Calls for federal action to contain Ebola point out the complexities of public policy and the dangers of sweeping declarations about whether various matters should be left only to the states or to Washington.
Pushing to confront Ebola at its West African source, President Barack Obama said Wednesday the United States was not immune to the disease but cautioned against discouraging American health care workers with restrictive measures that confine them upon their return from the afflicted region. "We can't hermetically seal ourselves off," he declared.
The Spanish flu pandemic a century ago prompted the last large-scale quarantines in this country. Now the Ebola outbreak is raising new questions about whether ordering quarantines is an effective way to fight deadly disease in the U.S.
A lawsuit filed by the Equal Employment Opportunity Commission in response to complaints from two Minnesota employees sets up a potential court case over how far employers can go to shift health costs and influence worker behavior. Honeywell is a major employer in the Kansas City area.
The gulf between politicians and scientists over Ebola widened on Sunday as the nation's top infectious-disease expert warned that the mandatory, 21-day quarantining of medical workers returning from West Africa is unnecessary and could discourage volunteers from traveling to the danger zone.
The nurse who was quarantined at a New Jersey hospital because she had contact with Ebola patients in West Africa criticized the way her case has been handled, raising concerns from humanitarian and human rights groups over unclear policies for the newly launched quarantine program.
Figuring out a way to help loved ones facing Ebola has been on the minds of many Kansas Citians from West Africa. With the support of Jewish Vocational Services, Kansas City’s West African communities, which are normally independent from one another, have united to form the Committee Against the Spread of Ebola, or CASE.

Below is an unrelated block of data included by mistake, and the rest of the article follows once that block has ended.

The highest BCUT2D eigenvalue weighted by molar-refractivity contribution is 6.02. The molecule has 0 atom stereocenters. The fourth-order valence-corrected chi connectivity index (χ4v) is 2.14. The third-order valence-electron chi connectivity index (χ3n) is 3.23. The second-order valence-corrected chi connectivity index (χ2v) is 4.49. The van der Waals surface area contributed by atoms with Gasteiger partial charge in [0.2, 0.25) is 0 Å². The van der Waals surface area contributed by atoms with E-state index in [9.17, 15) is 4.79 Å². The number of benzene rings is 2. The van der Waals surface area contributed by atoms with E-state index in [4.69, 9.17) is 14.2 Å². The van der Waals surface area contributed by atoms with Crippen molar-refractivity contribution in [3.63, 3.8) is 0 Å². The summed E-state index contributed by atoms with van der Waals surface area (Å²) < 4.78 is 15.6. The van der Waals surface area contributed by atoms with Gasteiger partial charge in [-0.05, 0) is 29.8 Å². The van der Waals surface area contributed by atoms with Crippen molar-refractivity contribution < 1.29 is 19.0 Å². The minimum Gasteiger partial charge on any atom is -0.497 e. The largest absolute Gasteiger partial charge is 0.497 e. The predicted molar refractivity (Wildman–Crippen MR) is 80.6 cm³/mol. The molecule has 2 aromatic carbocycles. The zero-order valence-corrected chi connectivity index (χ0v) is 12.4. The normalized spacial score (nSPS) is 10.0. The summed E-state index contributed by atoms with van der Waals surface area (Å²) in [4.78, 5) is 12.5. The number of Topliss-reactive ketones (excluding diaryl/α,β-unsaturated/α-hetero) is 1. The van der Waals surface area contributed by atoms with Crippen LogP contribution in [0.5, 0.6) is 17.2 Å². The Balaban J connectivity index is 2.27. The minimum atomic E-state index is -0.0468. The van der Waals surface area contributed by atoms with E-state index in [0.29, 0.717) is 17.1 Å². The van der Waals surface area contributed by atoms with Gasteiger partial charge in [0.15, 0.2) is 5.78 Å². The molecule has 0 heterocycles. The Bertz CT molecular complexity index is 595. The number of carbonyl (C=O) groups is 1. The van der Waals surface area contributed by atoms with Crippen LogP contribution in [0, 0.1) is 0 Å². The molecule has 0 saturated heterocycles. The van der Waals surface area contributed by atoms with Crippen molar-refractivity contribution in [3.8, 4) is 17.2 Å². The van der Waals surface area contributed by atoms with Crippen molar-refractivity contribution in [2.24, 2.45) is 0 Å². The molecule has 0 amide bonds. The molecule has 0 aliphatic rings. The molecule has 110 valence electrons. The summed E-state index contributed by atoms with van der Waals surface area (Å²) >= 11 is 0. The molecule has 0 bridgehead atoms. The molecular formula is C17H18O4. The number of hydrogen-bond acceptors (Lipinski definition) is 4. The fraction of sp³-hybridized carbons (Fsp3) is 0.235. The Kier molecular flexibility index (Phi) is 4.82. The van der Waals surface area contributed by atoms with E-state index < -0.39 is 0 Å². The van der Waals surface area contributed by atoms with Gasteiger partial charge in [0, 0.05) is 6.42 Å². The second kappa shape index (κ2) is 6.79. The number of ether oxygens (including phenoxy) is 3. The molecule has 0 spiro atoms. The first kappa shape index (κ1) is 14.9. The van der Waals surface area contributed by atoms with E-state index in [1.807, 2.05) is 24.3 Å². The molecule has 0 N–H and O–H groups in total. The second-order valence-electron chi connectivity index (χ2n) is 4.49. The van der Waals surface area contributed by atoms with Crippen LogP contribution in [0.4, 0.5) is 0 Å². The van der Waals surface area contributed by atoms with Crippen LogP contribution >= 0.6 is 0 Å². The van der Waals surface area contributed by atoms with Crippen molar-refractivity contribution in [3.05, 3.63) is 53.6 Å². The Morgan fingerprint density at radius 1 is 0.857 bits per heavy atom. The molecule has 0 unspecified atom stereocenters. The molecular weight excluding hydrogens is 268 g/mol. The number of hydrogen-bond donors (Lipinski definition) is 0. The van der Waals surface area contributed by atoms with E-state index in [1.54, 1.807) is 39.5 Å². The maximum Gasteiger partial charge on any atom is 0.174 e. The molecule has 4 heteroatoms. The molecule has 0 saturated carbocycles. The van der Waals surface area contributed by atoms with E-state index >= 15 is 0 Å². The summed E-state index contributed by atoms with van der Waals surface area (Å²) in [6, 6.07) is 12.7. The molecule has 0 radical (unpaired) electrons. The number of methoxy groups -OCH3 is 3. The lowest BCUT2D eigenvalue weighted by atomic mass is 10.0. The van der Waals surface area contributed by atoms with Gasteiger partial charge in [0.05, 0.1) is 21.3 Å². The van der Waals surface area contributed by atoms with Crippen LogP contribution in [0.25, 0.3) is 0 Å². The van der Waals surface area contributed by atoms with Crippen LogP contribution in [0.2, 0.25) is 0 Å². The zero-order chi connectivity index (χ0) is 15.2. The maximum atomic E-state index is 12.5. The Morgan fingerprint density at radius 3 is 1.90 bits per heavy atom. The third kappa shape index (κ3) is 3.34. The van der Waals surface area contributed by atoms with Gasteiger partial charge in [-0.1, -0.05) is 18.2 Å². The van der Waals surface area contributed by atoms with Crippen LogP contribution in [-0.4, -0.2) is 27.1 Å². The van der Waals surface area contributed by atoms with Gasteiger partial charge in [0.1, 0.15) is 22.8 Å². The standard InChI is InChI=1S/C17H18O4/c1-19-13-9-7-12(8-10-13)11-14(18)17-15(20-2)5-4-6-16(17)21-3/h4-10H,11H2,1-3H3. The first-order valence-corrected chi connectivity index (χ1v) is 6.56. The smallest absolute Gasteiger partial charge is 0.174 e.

The scare, which turned out to be more of an infectious disease practice event, gave the hospital a clear window into the cost of best-practice care for the infectious and often fatal disease. By using equipment and procedures that the Centers for Disease Control and Prevention has since said are the right things to do, KU Hospital had an expensive 48-hour experience.
Experts who study psychology say the release of 48 people from the Ebola watchlist back into society, and the expected onslaught of news coverage about them shopping at local grocery stores and returning to schools could fuel another wave of irrational fears.
Three months ago, Craig Hoffman of Lansing couldn’t do much of anything without wincing in pain. His lower back hurt too much. Nothing worked. But in August surgeons implanted a spinal cord stimulator that relieved almost all of his pain and let the 49-year-old Army veteran feel like himself again.
A ban on travel from West Africa might seem like a simple and smart response to the frightening Ebola outbreak there. It's become a central demand of Republicans on Capitol Hill and some Democrats, and is popular with the public. But health experts are nearly unanimous in saying it's a bad idea that could backfire.
The man will remain in a hospital isolation unit until results of confirmatory tests by the federal Centers for Disease Control and Prevention become available in the next day or two. Hospital officials are hopeful. “It’s pretty certain that he doesn’t have Ebola,” said Lee Norman, chief medical officer at KU Hospital.
The University of Kansas Hospital said it was testing a possible Ebola patient, one day after the Ebola infection of a Dallas nurse has ramped up concern among some U.S. nurses who might have to care for a patient in which there is no margin of error. Acute care hospitals generally say they’re prepared.
U.S. doctors and teaching hospitals were paid $3.5 billion by drug and device makers over five months in 2013, according to the first comprehensive disclosure of the companies’ financial ties to the medical professionals that prescribe and use their products. The disclosures cover 4.4 million payments to about 550,000 doctors and 1,360 teaching hospitals from August to December 2013. The companies had to provide the information as part of the 2010 Patient Protection and Affordable Care Act, or Obamacare.
The concession is part of a proposed settlement valued at $478,000 to dispose of a lawsuit against the hospital. Truman Medical Center allegedly didn’t file health insurance claims for some patients injured in auto accidents, which allowed it to avoid the deep discounts typically required by health insurers. It could then seek more money for its medical services, mainly from auto insurance settlements.
The 21-member nonpartisan committee, appointed by the Institute of Medicine, the independent research arm of the National Academy of Sciences, calls for sweeping change. The 507-page report, “Dying in America,” says its recommendations would improve the quality of care and better satisfy more patients and families. It also says the changes would produce significant cost savings that would help make health care more affordable.
Hospitals across the country are rethinking their financial assistance policies now that the Affordable Care Act is making insurance available to more people. In Kansas City, both Truman and St. Luke’s have raised income limits for charity care.